Saturday, October 10, 2009

The history of a song

I think I was quite young when I read about CDs first. It was in the early 1980s. The legendary magazine of the Yugoslav youth back in those days was ITD, which published a short article and a picture of the future replacement for cassettes and vinyl records.

In 1986, when my cousin Nino returned from Melbourne where he had spent six months, he didn’t bring any CDs with him (he did bring some records which I devoured), but he brought photographs from all around the city, including photos taken in a mall. One of the stores that he photographed was a CD store. I saw walls with tiers of small square tiles with some discernable album covers on them.

Finally, in the summer of 1990, my cousin Ivona was dating a guy who was working on transoceanic ships, and he had just come back from South Africa, bringing her a CD player and about two dozen CDs. It was the first time I held them in my hands and played music from them. I can’t remember the selection he had brought her – knowing her taste there must have been Billie Holiday, the Beatles, and other jazz and rock classics. One CD was by a band I had never heard about before. The Crusaders. I still don’t know much about them. But one of their songs was and has remained my all-time favourite. It is ‘Soul Shadows’.

I was lying on the couch in my cousins’ living room, with big headphones on, listening to one CD after another. I knew most of the songs, but it was funny and cool to see how quickly and neatly songs could be shifted and traced on the digital display. So, it wasn’t too much about the music.

However, when I played ‘Soul Shadows’ I was overwhelmed. The first time I heard it I was sure it was a very familiar song (it could well have been for it was about ten years old then). I played it over and over again, never getting tired of it. It was one of the brightest moments that summer.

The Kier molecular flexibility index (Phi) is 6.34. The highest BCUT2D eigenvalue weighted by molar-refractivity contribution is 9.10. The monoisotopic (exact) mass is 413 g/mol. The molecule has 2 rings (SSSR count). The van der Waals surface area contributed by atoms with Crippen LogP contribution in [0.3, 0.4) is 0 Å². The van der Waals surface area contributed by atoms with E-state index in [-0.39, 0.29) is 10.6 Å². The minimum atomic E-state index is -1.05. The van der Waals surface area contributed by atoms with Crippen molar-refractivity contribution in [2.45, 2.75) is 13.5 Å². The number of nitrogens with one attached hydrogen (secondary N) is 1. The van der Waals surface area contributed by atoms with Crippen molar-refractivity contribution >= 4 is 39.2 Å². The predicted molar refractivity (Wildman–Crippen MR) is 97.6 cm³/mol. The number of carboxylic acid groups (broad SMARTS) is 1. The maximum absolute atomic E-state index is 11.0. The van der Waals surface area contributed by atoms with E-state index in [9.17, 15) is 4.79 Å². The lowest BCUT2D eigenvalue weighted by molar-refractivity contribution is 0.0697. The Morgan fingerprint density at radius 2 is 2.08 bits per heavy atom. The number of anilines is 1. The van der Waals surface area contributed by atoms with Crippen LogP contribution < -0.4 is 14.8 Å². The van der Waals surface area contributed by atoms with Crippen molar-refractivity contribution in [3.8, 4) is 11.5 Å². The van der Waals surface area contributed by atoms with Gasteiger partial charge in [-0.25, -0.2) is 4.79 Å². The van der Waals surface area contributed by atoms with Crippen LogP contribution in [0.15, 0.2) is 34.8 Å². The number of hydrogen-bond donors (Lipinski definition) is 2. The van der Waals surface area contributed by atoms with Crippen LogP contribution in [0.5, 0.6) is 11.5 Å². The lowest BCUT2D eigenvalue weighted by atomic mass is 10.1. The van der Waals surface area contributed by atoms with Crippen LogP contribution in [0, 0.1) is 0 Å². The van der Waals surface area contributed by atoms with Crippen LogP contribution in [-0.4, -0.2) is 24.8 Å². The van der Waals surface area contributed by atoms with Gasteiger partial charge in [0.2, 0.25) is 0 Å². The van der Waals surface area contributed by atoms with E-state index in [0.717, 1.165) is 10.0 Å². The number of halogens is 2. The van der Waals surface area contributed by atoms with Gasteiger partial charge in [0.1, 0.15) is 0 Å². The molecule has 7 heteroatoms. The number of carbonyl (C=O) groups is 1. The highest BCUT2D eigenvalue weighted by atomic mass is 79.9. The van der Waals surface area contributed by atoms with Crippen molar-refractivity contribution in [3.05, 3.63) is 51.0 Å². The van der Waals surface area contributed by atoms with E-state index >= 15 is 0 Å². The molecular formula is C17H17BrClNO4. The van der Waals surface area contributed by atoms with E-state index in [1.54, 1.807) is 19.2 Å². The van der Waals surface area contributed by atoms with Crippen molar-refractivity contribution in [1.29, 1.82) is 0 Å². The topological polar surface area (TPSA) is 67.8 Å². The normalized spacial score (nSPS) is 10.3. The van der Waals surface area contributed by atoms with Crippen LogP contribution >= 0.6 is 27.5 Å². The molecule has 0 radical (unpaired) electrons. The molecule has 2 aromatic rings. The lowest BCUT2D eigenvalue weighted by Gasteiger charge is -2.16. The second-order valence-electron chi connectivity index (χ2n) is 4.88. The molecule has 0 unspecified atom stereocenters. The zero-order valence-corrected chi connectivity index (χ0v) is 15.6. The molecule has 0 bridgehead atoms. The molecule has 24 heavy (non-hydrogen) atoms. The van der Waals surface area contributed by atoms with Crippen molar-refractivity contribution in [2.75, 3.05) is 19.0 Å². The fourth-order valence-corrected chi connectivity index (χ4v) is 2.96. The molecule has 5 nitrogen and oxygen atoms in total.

When Nino and I were driving to a new disco club in his ‘71 Mercedes, and when we glided over a slightly undulating road to Ploce (Croatia), the song was frequently playing. It wrapped those moments in a soulfully warm mist.

In September 1990 I went off to Nis (Serbia) to pay my dues to the Federal Socialist Republic of Yugoslavia – i.e. to do my year of military service. It was a bleak time. The life of a soldier wasn’t for me, the country was sinking into a disaster beyond repair, and the summer memories of only several months back seemed as romantic, nostalgic and comforting as ever. I would stand by the window in the barracks, watch the late autumn leaves, and sing inside my head --- ‘standing at the window as the fog rolls in, I swear I can hear far off music’. It was one of the few sources of good energy during that year.

When I left the military forces, and when the country went to hell, ‘Soul Shadows’ had remained a song that was a charger of positive atmosphere. I even introduced myself with it at the beginning of a few relationships I was in. Now I am trying to write a book of fiction, and I have already written the bit in which the main character is caught unawares by this song, and cries his heart out, which I never did. Although I could have.

It’s impossible to say which one’s favourite song of all time is, which the absolute number one is. Usually there are many. My number one is ‘Soul Shadows’ by the Crusaders. It’s not the best song I have ever heard, it’s not the only song which has accompanied me throughout different periods of my life, but for some reason (which is still obscure to me), it IS the song of my life.